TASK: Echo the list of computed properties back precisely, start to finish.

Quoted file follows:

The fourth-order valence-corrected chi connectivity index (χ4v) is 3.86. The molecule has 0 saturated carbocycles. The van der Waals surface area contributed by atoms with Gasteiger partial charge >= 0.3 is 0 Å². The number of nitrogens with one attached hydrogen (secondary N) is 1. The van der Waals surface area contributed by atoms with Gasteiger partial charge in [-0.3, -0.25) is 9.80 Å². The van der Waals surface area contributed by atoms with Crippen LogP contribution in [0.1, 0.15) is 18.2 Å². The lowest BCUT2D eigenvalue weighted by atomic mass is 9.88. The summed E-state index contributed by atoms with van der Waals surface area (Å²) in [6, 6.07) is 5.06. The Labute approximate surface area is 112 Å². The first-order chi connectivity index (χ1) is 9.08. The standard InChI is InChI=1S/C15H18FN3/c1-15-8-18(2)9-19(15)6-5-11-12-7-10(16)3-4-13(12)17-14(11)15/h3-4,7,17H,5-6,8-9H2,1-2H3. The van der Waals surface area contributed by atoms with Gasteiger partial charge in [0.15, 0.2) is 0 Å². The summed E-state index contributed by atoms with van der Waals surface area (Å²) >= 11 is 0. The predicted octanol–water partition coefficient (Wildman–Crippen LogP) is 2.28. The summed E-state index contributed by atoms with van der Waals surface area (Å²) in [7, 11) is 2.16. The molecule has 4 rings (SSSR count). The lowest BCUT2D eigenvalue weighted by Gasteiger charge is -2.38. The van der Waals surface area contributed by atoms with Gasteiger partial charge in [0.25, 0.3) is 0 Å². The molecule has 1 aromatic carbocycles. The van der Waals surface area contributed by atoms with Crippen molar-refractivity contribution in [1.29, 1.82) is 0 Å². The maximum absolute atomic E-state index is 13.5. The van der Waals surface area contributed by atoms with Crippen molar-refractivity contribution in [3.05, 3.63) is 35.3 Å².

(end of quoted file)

The fourth-order valence-corrected chi connectivity index (χ4v) is 3.86. The molecule has 0 saturated carbocycles. The van der Waals surface area contributed by atoms with Gasteiger partial charge >= 0.3 is 0 Å². The number of nitrogens with one attached hydrogen (secondary N) is 1. The van der Waals surface area contributed by atoms with Gasteiger partial charge in [-0.3, -0.25) is 9.80 Å². The van der Waals surface area contributed by atoms with Crippen LogP contribution in [0.1, 0.15) is 18.2 Å². The lowest BCUT2D eigenvalue weighted by atomic mass is 9.88. The summed E-state index contributed by atoms with van der Waals surface area (Å²) in [6, 6.07) is 5.06. The Labute approximate surface area is 112 Å². The first-order chi connectivity index (χ1) is 9.08. The standard InChI is InChI=1S/C15H18FN3/c1-15-8-18(2)9-19(15)6-5-11-12-7-10(16)3-4-13(12)17-14(11)15/h3-4,7,17H,5-6,8-9H2,1-2H3. The van der Waals surface area contributed by atoms with Gasteiger partial charge in [0.15, 0.2) is 0 Å². The summed E-state index contributed by atoms with van der Waals surface area (Å²) >= 11 is 0. The predicted octanol–water partition coefficient (Wildman–Crippen LogP) is 2.28. The summed E-state index contributed by atoms with van der Waals surface area (Å²) in [7, 11) is 2.16. The molecule has 4 rings (SSSR count). The lowest BCUT2D eigenvalue weighted by Gasteiger charge is -2.38. The van der Waals surface area contributed by atoms with Gasteiger partial charge in [0.25, 0.3) is 0 Å². The molecule has 1 aromatic carbocycles. The van der Waals surface area contributed by atoms with Crippen molar-refractivity contribution in [1.29, 1.82) is 0 Å². The maximum absolute atomic E-state index is 13.5. The van der Waals surface area contributed by atoms with Crippen molar-refractivity contribution in [3.05, 3.63) is 35.3 Å².